We’re getting close to the end of the fifth draft of our next novel, working title Masks. Nothing autobiographical here, just a story of a family of touring players making an annual circuit playing their own comedies from village to village. Major difference: this is set in the beginning of the 7th Century, they travel by donkey cart, and their circuit is up and down the east coast of Italy.
Another difference: they have a lethal wicker hamper of props, a set of ancient masks carrying a curse: they cannot abandon them, and they are forbidden to use them. They know the masks were taken by the wife’s father in a bloody raid in his homeland, the far north, but nobody knows where the masks themselves were made. That doesn’t matter: the masks themselves know. It’s their story now, and once they have been snatched from their wicker cage to save the family of players from a pirate raid, their power awakens and they will not rest until their saga has been played out. That story is the Ragnarok, the death of the Norse gods.
We know first-hand the power of mask and puppet to take the player beyond his/her limited human experience. In our own work, we know the tale being told before we create the puppets and masks that will being it to life. For the family in Masks, the tale is an unknown, except to six-year-old Bragi. The boy has inherited the Sight from his northern mother, and the masks use him as a channel to let this apocalyptic tale compel the players to give them voice.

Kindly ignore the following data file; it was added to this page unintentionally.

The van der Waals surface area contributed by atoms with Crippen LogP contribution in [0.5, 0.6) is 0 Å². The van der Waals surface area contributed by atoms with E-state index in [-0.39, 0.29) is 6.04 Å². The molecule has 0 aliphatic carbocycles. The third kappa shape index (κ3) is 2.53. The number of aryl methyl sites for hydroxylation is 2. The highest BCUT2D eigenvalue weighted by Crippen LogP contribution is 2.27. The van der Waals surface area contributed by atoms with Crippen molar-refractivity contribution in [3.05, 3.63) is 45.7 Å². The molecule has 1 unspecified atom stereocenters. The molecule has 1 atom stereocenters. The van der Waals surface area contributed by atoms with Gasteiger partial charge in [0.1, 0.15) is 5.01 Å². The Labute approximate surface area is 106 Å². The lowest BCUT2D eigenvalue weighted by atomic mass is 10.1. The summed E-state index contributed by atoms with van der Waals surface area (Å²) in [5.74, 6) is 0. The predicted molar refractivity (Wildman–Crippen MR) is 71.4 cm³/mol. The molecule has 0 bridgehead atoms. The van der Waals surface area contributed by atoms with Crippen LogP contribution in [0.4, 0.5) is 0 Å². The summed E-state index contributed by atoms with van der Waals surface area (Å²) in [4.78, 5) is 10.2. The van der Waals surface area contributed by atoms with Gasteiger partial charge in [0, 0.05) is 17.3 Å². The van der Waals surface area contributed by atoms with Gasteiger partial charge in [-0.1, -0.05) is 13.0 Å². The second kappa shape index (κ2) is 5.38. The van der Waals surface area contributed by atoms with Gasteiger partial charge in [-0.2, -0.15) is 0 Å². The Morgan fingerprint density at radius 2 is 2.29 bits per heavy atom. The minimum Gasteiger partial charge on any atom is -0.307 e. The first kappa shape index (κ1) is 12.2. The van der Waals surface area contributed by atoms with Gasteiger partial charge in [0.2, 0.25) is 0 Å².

As the troupe play their own earthy farces on the summer’s northbound tour, Bragi’s nightmares begin little by little to interfere and leak into what happens on the rough trestle stages. They try to turn southward to get back home before Bragi’s pregnant mother faces childbirth, but one mishap after another keeps them northbound under increasingly surreal circumstances, until they arrive at a realm that can’t be comprehended: Asgard, the realm of the Norse gods. There, they are commanded to play the Ragnarok.
Why? They are told by the Loki-avatar: the gods desire to die. “These gods fed on fear and grew fat with it. Whatever power they held, it was never sufficient. . . . Nothing suffices to conquer fear. Only in death can they be secure. Nothing then to fear.”
This is not at all comfortable to write, for it reeks of our present day. We live our lives as best we can and try to resist the tiny cohort of oligarchs whose lives are so far removed from our own that we don’t seem to be the same species. They have epic wealth and power, but somehow they don’t seem to be very happy. Look at the faces you see daily on the web: would you invite them to your birthday party? It isn’t a great stretch to imagine them bringing on Armageddon just to get out of the damn rat-race.
Our player family survives, a daughter is born, and after the carnage blows away in mist, there is still a branch of the shattered World-Tree. The exhausted parents plant it, the children grow and go on with their lives, and we wait for our own masks to come to critical mass.